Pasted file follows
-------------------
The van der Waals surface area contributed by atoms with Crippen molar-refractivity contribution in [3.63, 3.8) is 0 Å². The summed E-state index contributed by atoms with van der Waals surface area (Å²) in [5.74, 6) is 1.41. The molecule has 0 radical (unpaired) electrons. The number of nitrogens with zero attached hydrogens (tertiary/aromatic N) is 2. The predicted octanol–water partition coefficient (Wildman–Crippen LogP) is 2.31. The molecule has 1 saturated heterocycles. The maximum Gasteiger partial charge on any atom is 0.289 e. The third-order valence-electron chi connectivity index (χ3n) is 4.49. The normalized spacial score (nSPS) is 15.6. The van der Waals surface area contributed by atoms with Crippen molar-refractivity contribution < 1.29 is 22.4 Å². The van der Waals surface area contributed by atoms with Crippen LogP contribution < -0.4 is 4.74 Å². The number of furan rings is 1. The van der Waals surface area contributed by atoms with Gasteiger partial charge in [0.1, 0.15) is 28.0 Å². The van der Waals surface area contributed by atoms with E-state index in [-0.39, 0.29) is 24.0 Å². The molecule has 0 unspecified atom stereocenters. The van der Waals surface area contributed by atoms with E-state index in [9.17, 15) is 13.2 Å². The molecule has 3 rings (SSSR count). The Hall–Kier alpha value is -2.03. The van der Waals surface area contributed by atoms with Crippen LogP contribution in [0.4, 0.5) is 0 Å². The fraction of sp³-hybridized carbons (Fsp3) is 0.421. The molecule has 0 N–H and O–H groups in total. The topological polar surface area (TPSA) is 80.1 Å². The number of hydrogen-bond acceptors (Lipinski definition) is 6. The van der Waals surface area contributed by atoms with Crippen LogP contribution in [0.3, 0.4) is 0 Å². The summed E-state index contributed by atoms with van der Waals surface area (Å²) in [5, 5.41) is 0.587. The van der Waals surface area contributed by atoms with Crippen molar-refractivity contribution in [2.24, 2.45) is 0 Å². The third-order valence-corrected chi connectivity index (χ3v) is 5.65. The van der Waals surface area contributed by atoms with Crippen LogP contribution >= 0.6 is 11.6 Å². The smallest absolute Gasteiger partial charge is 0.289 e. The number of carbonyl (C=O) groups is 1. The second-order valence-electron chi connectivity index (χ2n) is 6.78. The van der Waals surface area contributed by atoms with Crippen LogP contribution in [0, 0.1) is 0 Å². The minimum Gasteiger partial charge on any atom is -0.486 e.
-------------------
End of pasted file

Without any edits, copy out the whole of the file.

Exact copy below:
The van der Waals surface area contributed by atoms with Crippen molar-refractivity contribution in [3.63, 3.8) is 0 Å². The summed E-state index contributed by atoms with van der Waals surface area (Å²) in [5.74, 6) is 1.41. The molecule has 0 radical (unpaired) electrons. The number of nitrogens with zero attached hydrogens (tertiary/aromatic N) is 2. The predicted octanol–water partition coefficient (Wildman–Crippen LogP) is 2.31. The molecule has 1 saturated heterocycles. The maximum Gasteiger partial charge on any atom is 0.289 e. The third-order valence-electron chi connectivity index (χ3n) is 4.49. The normalized spacial score (nSPS) is 15.6. The van der Waals surface area contributed by atoms with Crippen molar-refractivity contribution < 1.29 is 22.4 Å². The van der Waals surface area contributed by atoms with Crippen LogP contribution < -0.4 is 4.74 Å². The number of furan rings is 1. The van der Waals surface area contributed by atoms with Gasteiger partial charge in [0.1, 0.15) is 28.0 Å². The van der Waals surface area contributed by atoms with E-state index in [-0.39, 0.29) is 24.0 Å². The molecule has 0 unspecified atom stereocenters. The van der Waals surface area contributed by atoms with E-state index in [9.17, 15) is 13.2 Å². The molecule has 3 rings (SSSR count). The Hall–Kier alpha value is -2.03. The van der Waals surface area contributed by atoms with Crippen LogP contribution in [0.4, 0.5) is 0 Å². The fraction of sp³-hybridized carbons (Fsp3) is 0.421. The molecule has 0 N–H and O–H groups in total. The topological polar surface area (TPSA) is 80.1 Å². The number of hydrogen-bond acceptors (Lipinski definition) is 6. The van der Waals surface area contributed by atoms with Crippen LogP contribution in [0.3, 0.4) is 0 Å². The summed E-state index contributed by atoms with van der Waals surface area (Å²) in [5, 5.41) is 0.587. The van der Waals surface area contributed by atoms with Crippen molar-refractivity contribution in [2.24, 2.45) is 0 Å². The third-order valence-corrected chi connectivity index (χ3v) is 5.65. The van der Waals surface area contributed by atoms with Crippen LogP contribution >= 0.6 is 11.6 Å². The smallest absolute Gasteiger partial charge is 0.289 e. The number of carbonyl (C=O) groups is 1. The second-order valence-electron chi connectivity index (χ2n) is 6.78. The van der Waals surface area contributed by atoms with Crippen LogP contribution in [0, 0.1) is 0 Å². The minimum Gasteiger partial charge on any atom is -0.486 e.